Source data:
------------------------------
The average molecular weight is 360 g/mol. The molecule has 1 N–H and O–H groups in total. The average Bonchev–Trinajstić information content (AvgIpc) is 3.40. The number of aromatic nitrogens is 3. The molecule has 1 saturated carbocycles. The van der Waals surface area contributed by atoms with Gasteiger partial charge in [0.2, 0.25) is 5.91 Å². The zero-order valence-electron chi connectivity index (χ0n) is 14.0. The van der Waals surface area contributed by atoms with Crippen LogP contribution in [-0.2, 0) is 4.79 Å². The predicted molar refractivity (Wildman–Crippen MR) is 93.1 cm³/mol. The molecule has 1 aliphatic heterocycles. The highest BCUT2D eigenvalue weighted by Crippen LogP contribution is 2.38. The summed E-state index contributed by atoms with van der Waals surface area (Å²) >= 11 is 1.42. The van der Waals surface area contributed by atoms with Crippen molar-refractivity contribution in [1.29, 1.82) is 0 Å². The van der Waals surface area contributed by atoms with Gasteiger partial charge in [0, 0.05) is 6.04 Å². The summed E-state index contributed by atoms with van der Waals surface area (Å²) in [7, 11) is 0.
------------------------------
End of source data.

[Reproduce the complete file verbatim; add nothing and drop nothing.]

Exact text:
The average molecular weight is 360 g/mol. The molecule has 1 N–H and O–H groups in total. The average Bonchev–Trinajstić information content (AvgIpc) is 3.40. The number of aromatic nitrogens is 3. The molecule has 1 saturated carbocycles. The van der Waals surface area contributed by atoms with Gasteiger partial charge in [0.2, 0.25) is 5.91 Å². The zero-order valence-electron chi connectivity index (χ0n) is 14.0. The van der Waals surface area contributed by atoms with Crippen LogP contribution in [-0.2, 0) is 4.79 Å². The predicted molar refractivity (Wildman–Crippen MR) is 93.1 cm³/mol. The molecule has 1 aliphatic heterocycles. The highest BCUT2D eigenvalue weighted by Crippen LogP contribution is 2.38. The summed E-state index contributed by atoms with van der Waals surface area (Å²) >= 11 is 1.42. The van der Waals surface area contributed by atoms with Crippen molar-refractivity contribution in [1.29, 1.82) is 0 Å². The van der Waals surface area contributed by atoms with Gasteiger partial charge in [0, 0.05) is 6.04 Å². The summed E-state index contributed by atoms with van der Waals surface area (Å²) in [7, 11) is 0.